The Origin of the Movement

Bono_amexBy nature, this blog is a one-sided conversation. So last night I invited people over to discuss the broad concept of Cause Capitalism.  The eight of us sat around my living room and talked about what the term Cause Capitalism meant, whether it affected our choice of employer or consumer choices, and why it was gaining such traction now.

This last question is particularly interesting to me. We came up with several conjectures:

  • Being ‘socially responsible’ or identifying with a cause serves to fill the vacuum left by a decline in organized religion.
  • As our planet deteriorates, we can’t afford to wait any longer to remedy its ills.
  • Globally, we are becoming increasingly spiritually enlightened and this is channeled toward social enterprises.
  • Helping people feels good and we’ve become an endorphin-reliant society, so we reach out to gain personal satisfaction.

Often, the most salient question people have about Cause Capitalism is how it succeeds. How do companies turn a profit while following a charitable mission?  Why am I writing about the movement’s current popularity, and why was this a focal point of last night’s discussion?

I believe we need to understand the reason that this movement has gained traction before we can turn to the revenue side of the model.

Like this post, last night was without an agenda. I created a group on Facebook so that we can continue to swap ideas. Message me for access.

Beauty entrepreneur with a strong spiritual side
Socially responsible media agent affecting large-scale change
Brand manager working to integrate green initiatives into her brand
Graphic designer who lives an eco-friendly, philanthropic life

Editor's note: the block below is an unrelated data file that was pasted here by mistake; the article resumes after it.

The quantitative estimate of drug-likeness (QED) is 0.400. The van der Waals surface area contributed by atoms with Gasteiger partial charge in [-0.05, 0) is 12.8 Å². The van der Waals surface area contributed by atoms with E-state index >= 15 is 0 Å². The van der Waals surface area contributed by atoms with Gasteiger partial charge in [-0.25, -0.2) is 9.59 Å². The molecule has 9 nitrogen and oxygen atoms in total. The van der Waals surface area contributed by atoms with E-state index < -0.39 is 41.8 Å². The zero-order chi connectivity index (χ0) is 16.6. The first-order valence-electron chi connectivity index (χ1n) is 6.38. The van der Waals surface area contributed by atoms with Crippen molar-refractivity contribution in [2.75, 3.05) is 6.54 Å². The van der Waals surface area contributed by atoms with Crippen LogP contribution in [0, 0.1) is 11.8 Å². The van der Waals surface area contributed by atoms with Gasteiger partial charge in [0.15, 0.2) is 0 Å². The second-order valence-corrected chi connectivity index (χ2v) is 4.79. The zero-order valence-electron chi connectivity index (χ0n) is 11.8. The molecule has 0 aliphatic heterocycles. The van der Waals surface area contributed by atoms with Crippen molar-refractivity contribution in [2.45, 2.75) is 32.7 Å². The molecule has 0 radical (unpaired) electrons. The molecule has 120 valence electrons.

Entrepreneur with a degree in Spiritual Psychology
Principal at a social venture firm that integrates giving and volunteering
Entrepreneur adept at social networking & hatching million-dollar ideas
Risk-taker who is trying to connect the best of her past experiences: corporate, volunteer, nonprofit (that’s me)


Leave a comment
  1. Andrew Warner February 8, 2008 at 10:34 am #

    Olivia, what I kept noticing was that we talked about doing good, the conversation kept going back to charities and non-profits.
    But I think for profit companies have the most to gain by taking up a cause.
    Instead of competing on lower prices, they should compete on greater meaning. That would increase their margins and give them a more loyal customer base.

  2. Mary Kuhn March 30, 2008 at 9:17 am #

    I like visiting you site periodically. It keeps on reminding me of the resources that are socially and environmentally conscious that are all around and available. Keeps me thinking outside the box of my usual routines and resources.
    Also – well written, but doesn’t take all day to peruse! Temptation without engagement.